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Publication numberUS20070229686 A1
Publication typeApplication
Application numberUS 11/688,026
Publication dateOct 4, 2007
Filing dateMar 19, 2007
Priority dateMar 31, 2006
Also published asCN100534153C, CN101047798A, EP1841201A2, EP1841201A3, US7719584
Publication number11688026, 688026, US 2007/0229686 A1, US 2007/229686 A1, US 20070229686 A1, US 20070229686A1, US 2007229686 A1, US 2007229686A1, US-A1-20070229686, US-A1-2007229686, US2007/0229686A1, US2007/229686A1, US20070229686 A1, US20070229686A1, US2007229686 A1, US2007229686A1
InventorsHiroki Hiyama, Yuichiro Hatano, Yu Arishima
Original AssigneeCanon Kabushiki Kaisha
Export CitationBiBTeX, EndNote, RefMan
External Links: USPTO, USPTO Assignment, Espacenet
Image sensor
US 20070229686 A1
Abstract
An image sensor has a plurality of pixels arrayed to form a plurality of columns. The sensor includes a plurality of readout circuits which generate pixel signals based on signals supplied from the pixels of respective columns, a plurality of output channels, a plurality of column selecting switches, and a control circuit which controls the plurality of column selecting switches. The control circuit controls the plurality of column selecting switches so as to output the pixel signals of target readout pixels to output channels selected based on a selection rule in the spatial order of the pixels in the full pixel readout mode. The control circuit controls the plurality of column selecting switches so as to output the thinned-out pixel signals of target readout areas to output channels selected based on the same rule as the selection rule in the spatial order of the areas in the thinning readout mode.
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Claims(13)
1. An image sensor which has a plurality of pixels arrayed to form a plurality of columns, and provides a high resolution readout mode in which pixel signals of all the pixels are read out and a low resolution readout mode in which one pixel signal is read out from each target readout area and a resolution is lower than in the high resolution readout mode, the sensor comprising:
a plurality of readout circuits which generate pixel signals based on signals supplied from the pixels of respective columns;
a plurality of output channels;
a plurality of column selecting switches; and
a control circuit which controls said plurality of column selecting switches,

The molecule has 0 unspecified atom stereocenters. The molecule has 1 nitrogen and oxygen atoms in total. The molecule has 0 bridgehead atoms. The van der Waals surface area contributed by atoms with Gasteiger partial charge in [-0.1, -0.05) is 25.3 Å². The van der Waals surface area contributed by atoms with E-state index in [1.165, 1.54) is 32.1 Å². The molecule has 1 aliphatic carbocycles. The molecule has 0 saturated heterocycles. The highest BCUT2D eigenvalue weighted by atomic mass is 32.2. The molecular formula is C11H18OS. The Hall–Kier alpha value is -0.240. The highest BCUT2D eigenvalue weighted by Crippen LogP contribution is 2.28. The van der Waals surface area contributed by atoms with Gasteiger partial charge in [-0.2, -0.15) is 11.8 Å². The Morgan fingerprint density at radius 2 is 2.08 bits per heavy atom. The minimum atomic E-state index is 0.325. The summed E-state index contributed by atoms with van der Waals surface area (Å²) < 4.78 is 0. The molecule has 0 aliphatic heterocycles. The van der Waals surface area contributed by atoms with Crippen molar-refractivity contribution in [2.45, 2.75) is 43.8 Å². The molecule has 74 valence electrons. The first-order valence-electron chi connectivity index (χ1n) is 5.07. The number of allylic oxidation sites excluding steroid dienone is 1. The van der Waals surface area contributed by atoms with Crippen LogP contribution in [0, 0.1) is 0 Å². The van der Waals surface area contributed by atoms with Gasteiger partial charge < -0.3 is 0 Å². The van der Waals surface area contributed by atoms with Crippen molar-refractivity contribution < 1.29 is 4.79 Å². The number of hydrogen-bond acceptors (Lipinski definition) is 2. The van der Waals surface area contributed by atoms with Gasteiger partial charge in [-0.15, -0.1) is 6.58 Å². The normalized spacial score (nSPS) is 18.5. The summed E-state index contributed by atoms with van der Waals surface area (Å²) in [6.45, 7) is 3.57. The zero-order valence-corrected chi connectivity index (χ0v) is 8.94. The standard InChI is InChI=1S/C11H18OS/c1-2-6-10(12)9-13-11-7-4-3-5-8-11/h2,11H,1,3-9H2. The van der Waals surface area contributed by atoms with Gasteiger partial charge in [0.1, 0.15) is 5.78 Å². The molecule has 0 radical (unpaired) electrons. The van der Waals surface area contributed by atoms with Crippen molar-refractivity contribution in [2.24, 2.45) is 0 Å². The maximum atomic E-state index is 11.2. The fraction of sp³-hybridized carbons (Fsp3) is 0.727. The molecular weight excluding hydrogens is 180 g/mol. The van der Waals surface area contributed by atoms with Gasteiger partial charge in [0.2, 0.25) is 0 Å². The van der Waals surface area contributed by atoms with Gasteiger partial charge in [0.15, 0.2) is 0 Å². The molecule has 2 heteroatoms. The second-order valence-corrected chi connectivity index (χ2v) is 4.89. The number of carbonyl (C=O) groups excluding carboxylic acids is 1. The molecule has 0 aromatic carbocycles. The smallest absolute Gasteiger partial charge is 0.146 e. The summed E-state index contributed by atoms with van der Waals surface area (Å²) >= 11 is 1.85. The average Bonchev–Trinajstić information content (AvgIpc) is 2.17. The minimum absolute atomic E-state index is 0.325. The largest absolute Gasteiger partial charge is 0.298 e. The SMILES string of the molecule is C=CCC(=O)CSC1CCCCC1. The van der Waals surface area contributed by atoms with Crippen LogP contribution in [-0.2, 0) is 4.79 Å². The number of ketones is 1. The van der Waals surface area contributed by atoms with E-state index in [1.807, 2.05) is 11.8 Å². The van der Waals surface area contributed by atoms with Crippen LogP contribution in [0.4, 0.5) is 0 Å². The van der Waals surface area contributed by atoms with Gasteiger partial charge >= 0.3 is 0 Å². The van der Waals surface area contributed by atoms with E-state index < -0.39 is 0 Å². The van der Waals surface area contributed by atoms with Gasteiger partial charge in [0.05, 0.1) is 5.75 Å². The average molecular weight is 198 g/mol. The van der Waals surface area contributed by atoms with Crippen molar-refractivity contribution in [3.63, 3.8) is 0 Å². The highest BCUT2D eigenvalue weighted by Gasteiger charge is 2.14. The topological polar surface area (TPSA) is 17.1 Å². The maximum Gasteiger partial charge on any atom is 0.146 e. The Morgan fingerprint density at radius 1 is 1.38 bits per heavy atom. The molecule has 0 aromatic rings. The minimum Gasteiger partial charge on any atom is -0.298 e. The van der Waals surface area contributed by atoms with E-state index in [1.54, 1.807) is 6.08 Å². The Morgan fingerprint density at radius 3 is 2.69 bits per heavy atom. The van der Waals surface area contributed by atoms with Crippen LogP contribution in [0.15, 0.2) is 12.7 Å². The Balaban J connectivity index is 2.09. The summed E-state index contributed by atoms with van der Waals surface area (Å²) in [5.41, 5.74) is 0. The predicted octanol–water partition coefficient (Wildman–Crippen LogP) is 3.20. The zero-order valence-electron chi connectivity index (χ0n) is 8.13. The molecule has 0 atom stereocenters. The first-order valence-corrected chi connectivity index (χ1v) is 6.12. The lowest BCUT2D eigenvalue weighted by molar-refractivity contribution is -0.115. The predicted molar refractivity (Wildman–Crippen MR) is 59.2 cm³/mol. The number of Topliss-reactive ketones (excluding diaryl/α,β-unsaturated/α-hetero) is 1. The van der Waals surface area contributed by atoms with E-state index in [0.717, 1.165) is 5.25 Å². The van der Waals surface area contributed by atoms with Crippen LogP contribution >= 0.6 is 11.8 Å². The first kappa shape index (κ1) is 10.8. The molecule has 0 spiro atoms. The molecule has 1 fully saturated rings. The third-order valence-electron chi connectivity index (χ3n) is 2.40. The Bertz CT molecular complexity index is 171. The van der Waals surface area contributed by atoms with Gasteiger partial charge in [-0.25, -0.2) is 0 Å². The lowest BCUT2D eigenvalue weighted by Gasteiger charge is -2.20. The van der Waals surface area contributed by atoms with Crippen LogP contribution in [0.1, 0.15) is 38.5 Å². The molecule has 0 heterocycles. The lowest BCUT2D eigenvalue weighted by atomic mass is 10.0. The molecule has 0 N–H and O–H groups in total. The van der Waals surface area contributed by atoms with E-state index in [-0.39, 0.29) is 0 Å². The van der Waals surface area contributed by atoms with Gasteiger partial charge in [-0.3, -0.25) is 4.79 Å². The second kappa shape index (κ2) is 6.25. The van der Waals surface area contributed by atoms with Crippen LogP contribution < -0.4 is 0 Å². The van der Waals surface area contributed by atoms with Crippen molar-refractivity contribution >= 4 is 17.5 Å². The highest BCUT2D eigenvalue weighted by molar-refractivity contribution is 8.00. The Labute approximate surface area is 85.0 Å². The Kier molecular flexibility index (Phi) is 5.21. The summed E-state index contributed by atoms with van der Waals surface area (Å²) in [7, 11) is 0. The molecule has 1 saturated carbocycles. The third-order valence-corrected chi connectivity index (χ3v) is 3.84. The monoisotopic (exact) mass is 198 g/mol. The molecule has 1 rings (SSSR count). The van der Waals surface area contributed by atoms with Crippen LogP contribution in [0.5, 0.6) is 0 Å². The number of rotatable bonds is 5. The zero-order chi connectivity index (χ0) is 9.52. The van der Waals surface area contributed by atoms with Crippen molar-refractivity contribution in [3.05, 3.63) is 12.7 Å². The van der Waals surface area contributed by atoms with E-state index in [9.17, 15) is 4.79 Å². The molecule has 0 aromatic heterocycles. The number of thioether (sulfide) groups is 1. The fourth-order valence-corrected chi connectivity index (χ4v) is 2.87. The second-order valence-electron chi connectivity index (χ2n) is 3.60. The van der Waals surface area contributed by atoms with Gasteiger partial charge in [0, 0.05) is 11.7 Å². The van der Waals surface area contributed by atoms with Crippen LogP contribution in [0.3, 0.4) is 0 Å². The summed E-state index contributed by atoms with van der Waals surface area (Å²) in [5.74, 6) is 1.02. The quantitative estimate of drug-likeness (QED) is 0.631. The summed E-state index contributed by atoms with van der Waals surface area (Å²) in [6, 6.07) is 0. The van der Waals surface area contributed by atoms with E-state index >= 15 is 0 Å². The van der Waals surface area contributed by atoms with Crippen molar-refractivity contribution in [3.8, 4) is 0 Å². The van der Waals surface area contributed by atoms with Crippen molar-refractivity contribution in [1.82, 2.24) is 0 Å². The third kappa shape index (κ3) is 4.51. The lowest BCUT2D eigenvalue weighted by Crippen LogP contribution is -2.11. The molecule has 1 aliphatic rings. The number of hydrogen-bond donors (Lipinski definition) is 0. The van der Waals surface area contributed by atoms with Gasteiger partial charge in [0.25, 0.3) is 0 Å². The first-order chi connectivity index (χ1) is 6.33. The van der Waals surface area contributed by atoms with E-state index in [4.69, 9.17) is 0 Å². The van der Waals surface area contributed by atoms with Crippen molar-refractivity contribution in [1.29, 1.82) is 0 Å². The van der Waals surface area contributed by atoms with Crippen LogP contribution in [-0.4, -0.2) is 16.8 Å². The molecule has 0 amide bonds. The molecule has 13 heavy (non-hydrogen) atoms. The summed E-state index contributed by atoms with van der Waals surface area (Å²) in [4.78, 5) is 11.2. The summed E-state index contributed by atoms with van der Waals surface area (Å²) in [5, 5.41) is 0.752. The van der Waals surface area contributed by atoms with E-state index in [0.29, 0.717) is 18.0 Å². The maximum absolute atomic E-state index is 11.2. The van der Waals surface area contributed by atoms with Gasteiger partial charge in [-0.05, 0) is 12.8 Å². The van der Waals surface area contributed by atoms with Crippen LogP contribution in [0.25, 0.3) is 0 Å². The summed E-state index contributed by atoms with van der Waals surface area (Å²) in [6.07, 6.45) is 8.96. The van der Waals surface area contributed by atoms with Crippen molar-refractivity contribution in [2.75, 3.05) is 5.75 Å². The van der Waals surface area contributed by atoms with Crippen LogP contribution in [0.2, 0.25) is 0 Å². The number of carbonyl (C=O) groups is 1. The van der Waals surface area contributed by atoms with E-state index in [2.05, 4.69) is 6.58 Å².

wherein said control circuit controls said plurality of column selecting switches so as to output pixel signals of target readout pixels to output channels selected in accordance with a selection rule in a spatial order of the target readout pixels in the high resolution readout mode, and
said control circuit controls said plurality of column selecting switches so as to output pixel signals of target readout areas to output channels selected in accordance with the same rule as the selection rule in a spatial order of the target readout areas in the low resolution readout mode.
2. The sensor according to claim 1, wherein letting N be the number of output channels and M be the number of pixels in the target readout area, N≦M+1 holds.
3. The sensor according to claim 1, further comprising a plurality of averaging circuits which are inserted between said plurality of readout circuits and said plurality of column selecting switches, and generate pixel signals by calculating an average of pixel signals read out from pixels in each target readout area in the low resolution readout mode.
4. The sensor according to claim 1, further comprising a plurality of add circuits which are inserted between said plurality of readout circuits and said plurality of column selecting switches, and generate pixel signals by calculating a sum of pixel signals read out from pixels in each target readout area in the low resolution readout mode.
5. The sensor according to claim 1, further comprising a plurality of operation circuits which are inserted between said plurality of readout circuits and said plurality of column selecting switches, and generate pixel signals by calculating an average or sum of pixel signals read out from pixels in each target readout area in the low resolution readout mode in accordance with a mode.